If €25 billion is the the price for spoiling a new imperial project of Russia, then paying such price is justifiable.”
What for does Europe and the West need Ukraine at all?
At the very peak of WWI, one of the founders of the German geopolitics, Paul Rohrbach, wrote about it.
In his work “Our military goal in the East and the Russian Revolution”,
the chief expert on the Russian question from the German Foreign Ministry reported:
“Only while having Ukraine, Russia attained the might, which allows it to strive for taking control
over the straits of the Black Sea and over the Balcans,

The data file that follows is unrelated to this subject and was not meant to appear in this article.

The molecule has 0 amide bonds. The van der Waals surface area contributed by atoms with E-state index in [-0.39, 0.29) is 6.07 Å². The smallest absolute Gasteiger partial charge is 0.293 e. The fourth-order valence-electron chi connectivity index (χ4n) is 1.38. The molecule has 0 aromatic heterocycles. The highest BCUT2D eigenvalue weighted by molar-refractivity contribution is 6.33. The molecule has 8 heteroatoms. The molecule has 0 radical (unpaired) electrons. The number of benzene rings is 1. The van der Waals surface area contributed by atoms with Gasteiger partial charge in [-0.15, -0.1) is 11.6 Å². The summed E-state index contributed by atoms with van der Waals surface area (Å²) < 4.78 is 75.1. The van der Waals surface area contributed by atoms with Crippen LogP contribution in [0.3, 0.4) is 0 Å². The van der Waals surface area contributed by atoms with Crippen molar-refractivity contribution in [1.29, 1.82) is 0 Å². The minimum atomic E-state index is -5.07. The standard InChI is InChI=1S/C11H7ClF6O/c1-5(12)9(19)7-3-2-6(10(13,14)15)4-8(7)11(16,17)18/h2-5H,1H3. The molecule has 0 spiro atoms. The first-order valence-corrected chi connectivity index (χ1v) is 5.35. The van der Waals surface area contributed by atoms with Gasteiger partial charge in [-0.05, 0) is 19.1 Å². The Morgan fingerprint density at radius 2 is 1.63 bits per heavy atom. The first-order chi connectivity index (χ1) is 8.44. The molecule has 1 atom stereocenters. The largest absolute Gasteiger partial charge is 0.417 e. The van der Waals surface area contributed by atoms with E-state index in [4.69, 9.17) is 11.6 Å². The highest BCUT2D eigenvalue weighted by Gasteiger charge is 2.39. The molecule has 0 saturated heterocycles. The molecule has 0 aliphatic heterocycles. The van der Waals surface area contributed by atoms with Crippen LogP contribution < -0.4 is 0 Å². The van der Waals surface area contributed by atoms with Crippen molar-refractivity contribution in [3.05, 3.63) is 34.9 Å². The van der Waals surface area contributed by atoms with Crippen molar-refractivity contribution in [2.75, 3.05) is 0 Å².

and if Ukraine remains a part of Russia, then the strategic goals of Germany will never be reached.”
Germany had the following goals in WWI:
to split off from Russia its eastern and southern lands;
to push it away from the Black Sea; entice wars with Caucasus;
to create a buffer Russophobic state West for Dnepr.
[Pavel Kuzenkov. PhD, Associate Professor of Department of Church History of the Faculty of History of Lomonosov Moscow State University]
This is, in fact, “Divide et Impera” – the policy of divide and conquer.
Let’s say the Austro-Hungarian part of project Ukraine was an internal product,
and when WWI started, its geopolitical potential was set into motion.
From the call from the “Union for Liberation of Ukraine”, created by Dmitri Dontsov:
“Ukraine has always been an open enemy of Russia, and in its aspirations for liberation, it always sought help from the West.
Europe will never have peace, it will never be free of the threat of the invasion of tsarism,